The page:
South Africa might be home to one of Earth’s richest flower kingdoms, but as Covid-19’s second wave washes over the country, its pressurised flower industry is struggling to keep up with demand.
With more than 35 000 coronavirus deaths, the R260 million- local floriculture market simply cannot keep up with orders for funeral bouquets and wreaths for graves. Although they might not have necessarily met those who succumbed to the deadly virus, flower growers, florists and wholesalers play a crucial role in their final goodbyes.
Also, a grim hike in flower prices due to the overwhelming demand has crept up on florists and wholesalers who are dependent on local farms for their supplies.
With level 3 restrictions on funerals, the impact on the industry has been agonising, says Ansen Lamprecht, a fresh-flower wholesaler and owner of Ansen Flowers in Pretoria.
“One of my big customers in Cape Town said on Thursday last week alone they had to do 45 coffin sprays (the flower arrangement that goes on top of coffins). You know how much that is for one flower company to do in one day? It is astronomical,” he stresses.
Frustrated and overworked
A further disheartening picture is painted by a Western Cape florist who was approached for comment by Food For Mzansi. “Very busy! We are doing 20 funerals. I mean, every day there is a funeral that we are busy with. Our challenge is not to get sick,” she scolded, adding that she didn’t have time to speak to the media.
Efforts to contact other florists in Gauteng and KwaZulu-Natal were met with similar responses with another florist saying he was “severely understaffed and drowning in funeral flower arrangement requests.”
In 2009, researchers Cecelia Bester, Riana Kleynhans and Louisa Blomerus from the Agricultural Research Council valued sales on the local flower farming market at R260 million while the export revenue amounted to approximately R371 million in 2005.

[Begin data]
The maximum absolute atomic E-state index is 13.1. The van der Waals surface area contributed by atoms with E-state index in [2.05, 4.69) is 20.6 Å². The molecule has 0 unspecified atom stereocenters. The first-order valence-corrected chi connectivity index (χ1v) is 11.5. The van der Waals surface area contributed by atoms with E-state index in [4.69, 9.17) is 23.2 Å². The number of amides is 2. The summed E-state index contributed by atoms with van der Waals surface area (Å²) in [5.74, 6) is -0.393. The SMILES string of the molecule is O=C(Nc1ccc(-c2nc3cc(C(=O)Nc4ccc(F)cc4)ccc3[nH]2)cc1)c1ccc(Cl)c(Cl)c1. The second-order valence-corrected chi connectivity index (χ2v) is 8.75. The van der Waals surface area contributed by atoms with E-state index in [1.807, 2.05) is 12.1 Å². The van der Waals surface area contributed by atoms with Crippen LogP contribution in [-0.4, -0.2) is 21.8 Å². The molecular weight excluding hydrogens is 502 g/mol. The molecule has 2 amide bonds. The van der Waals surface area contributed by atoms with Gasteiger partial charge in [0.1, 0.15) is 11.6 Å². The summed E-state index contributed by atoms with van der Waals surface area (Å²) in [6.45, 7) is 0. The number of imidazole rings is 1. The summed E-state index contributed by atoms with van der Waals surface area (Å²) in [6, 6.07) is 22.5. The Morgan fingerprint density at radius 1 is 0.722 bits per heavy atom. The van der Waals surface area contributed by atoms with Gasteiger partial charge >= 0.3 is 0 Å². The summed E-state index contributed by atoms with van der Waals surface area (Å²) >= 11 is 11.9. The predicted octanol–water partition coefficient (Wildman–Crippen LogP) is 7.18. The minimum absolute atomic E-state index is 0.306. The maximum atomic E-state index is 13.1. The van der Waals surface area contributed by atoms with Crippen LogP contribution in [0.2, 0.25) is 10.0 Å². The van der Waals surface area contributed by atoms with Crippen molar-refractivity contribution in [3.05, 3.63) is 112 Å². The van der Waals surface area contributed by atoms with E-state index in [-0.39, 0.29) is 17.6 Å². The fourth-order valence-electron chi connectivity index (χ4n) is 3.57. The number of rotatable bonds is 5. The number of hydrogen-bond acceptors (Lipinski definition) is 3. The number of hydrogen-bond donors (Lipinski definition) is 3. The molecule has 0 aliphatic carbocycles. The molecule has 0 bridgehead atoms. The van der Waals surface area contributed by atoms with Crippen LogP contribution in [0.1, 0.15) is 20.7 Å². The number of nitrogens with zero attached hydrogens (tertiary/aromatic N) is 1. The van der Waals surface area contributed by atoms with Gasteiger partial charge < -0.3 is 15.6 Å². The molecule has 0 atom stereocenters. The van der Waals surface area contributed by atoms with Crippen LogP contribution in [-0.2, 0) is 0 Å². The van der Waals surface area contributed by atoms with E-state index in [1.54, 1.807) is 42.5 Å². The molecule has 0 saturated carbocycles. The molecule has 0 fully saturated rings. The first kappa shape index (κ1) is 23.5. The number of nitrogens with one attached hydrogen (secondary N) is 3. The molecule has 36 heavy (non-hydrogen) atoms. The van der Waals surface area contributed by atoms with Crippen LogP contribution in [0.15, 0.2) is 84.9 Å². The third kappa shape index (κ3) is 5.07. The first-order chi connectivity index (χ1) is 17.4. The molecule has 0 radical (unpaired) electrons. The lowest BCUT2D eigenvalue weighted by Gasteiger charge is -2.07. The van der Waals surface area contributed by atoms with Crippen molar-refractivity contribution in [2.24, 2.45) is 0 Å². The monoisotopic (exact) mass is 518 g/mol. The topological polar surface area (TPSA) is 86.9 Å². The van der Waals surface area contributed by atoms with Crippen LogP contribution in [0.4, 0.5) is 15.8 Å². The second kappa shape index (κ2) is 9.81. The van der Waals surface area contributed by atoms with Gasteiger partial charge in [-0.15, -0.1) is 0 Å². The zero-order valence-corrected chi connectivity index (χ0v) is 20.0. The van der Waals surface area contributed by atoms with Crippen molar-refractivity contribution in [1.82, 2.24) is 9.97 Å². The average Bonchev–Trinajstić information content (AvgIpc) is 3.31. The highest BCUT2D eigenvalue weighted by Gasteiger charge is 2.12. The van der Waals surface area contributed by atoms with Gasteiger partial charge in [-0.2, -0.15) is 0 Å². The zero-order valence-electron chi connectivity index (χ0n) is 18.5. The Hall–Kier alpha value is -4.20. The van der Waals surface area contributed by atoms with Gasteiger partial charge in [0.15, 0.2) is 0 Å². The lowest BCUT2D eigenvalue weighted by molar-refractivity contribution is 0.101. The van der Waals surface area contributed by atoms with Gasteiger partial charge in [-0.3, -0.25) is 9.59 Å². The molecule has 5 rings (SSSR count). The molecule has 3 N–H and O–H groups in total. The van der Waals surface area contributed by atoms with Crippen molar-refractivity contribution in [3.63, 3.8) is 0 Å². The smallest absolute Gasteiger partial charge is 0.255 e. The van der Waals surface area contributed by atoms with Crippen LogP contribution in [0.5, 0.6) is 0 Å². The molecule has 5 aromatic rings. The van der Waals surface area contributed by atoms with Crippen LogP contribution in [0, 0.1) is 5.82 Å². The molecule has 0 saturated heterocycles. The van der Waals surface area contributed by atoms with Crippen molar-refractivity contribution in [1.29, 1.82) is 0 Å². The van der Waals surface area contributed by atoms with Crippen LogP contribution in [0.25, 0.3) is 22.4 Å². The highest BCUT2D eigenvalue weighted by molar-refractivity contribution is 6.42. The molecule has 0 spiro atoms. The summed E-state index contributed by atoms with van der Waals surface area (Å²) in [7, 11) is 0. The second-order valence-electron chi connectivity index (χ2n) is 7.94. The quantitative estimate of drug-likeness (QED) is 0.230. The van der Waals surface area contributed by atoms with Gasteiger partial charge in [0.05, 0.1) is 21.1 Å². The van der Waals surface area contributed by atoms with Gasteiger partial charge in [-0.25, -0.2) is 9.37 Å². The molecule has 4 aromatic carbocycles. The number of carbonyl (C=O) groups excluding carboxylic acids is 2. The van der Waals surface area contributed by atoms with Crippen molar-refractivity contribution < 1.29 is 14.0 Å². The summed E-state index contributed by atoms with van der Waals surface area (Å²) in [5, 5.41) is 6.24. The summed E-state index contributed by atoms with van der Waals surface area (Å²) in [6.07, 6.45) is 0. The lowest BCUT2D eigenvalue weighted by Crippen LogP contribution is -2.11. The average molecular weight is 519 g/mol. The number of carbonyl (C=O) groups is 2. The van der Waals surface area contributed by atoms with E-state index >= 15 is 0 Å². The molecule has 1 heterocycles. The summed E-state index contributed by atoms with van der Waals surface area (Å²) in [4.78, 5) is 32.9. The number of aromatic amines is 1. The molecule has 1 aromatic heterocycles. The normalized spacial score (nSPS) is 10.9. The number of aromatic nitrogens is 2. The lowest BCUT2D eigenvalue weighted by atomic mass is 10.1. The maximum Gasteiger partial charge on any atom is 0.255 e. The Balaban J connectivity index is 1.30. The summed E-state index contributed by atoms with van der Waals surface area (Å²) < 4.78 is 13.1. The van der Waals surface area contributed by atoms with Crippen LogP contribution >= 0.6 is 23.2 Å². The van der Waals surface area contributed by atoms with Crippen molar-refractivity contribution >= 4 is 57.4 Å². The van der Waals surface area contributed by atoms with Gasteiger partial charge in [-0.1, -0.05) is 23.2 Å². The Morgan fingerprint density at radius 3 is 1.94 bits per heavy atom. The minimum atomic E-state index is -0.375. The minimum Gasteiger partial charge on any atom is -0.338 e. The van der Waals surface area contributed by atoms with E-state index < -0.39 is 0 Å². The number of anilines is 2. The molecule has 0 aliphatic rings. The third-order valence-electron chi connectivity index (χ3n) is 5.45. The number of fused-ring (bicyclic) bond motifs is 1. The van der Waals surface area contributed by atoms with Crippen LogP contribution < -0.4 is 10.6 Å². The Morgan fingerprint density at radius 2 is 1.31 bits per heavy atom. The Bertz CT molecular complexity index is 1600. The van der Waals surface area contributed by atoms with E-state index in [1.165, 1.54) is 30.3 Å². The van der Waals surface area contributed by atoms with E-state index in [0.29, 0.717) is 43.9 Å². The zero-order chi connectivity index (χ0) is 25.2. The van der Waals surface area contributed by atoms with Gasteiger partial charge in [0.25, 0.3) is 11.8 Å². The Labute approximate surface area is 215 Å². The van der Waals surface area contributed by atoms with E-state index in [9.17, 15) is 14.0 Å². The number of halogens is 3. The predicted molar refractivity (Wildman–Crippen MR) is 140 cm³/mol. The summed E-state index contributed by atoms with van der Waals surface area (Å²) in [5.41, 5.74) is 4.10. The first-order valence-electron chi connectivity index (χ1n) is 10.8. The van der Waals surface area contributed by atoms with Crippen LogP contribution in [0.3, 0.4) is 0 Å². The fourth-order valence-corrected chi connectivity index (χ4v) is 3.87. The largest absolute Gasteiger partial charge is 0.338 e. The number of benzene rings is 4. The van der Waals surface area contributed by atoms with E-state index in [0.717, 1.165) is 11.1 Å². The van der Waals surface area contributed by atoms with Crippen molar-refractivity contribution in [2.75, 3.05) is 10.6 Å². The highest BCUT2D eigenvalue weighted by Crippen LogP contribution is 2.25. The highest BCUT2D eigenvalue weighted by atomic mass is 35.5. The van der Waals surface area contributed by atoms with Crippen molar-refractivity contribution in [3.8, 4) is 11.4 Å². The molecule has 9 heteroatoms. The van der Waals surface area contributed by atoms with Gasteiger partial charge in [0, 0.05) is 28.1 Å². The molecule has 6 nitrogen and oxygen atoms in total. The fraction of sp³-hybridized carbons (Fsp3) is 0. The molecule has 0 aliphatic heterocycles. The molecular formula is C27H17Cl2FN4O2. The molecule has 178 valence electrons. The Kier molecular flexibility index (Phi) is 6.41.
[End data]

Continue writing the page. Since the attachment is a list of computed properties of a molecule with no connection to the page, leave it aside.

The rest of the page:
Their findings, published in Acta Horticulturae, found that the Cape Floral Kingdom alone contains more plant species than the whole of Europe. With its more than 8 500 different flowering species, it is considered one of the six major floral kingdoms of the world. Yet, in the wake of the pandemic, fresh-cut flowers remain expensive.
Meeting the needs of bereaved families struck by Covid-19 has left the flower industry in uncharted waters, says Jannie Du Toit, social spokesperson for the South African Flower Union in the Western Cape.
“At the moment, we are struggling to get flowers. There are more funerals than we have been accustomed to. Little flower shops and small flower businesses have been side-lined as first preference is given to wholesalers,” Du Toit laments.
Covid-19 has been a traumatising stumbling block, Lamprecht adds. The industry is scarred, he says, citing flower farmers’ fears of wasted produce as a direct cause of the supply crisis.
“As flower producers, we must plant for the future and you have to guess what people will need in the future. But now, before the first lockdown last year, the farmers had to throw away so many (flowers) during the hard lockdown. We were not allowed to sell flowers (initially). They have (since) become hesitant to plant.”
The result has been a spike in prices, putting financial pressure on consumers.
“People tell you (to) put a few cheap flowers in (wreaths and bouquets), like Chrysanthemums or sprays. Now you must say to them, ‘No Ma’am, Chrysanthemums are too expensive,” Lamprecht says.
“It is abnormal for us (as flower traders) to pay R50 for a bunch of Chrysanthemums on the market, but that is what they are going for at the moment.”
At the time of publishing this article, Food For Mzansi confirmed that a bunch of Chrysanthemums with more or less 20 stems are sold online for between R140 and R360, including delivery. Coffin wreaths and sprays cost up to R1 500 each.
Lamprecht describes the second wave of Covid-19 in South Africa as a rude awakening. We are in a crisis, he says, and it is imperative that everyone adheres to the lockdown rules and regulations.
“This is not a joke. Previously, we didn’t really take note of it, but now it is unlikely that you do not know anyone who has had the virus, has the virus or who has died from the virus.”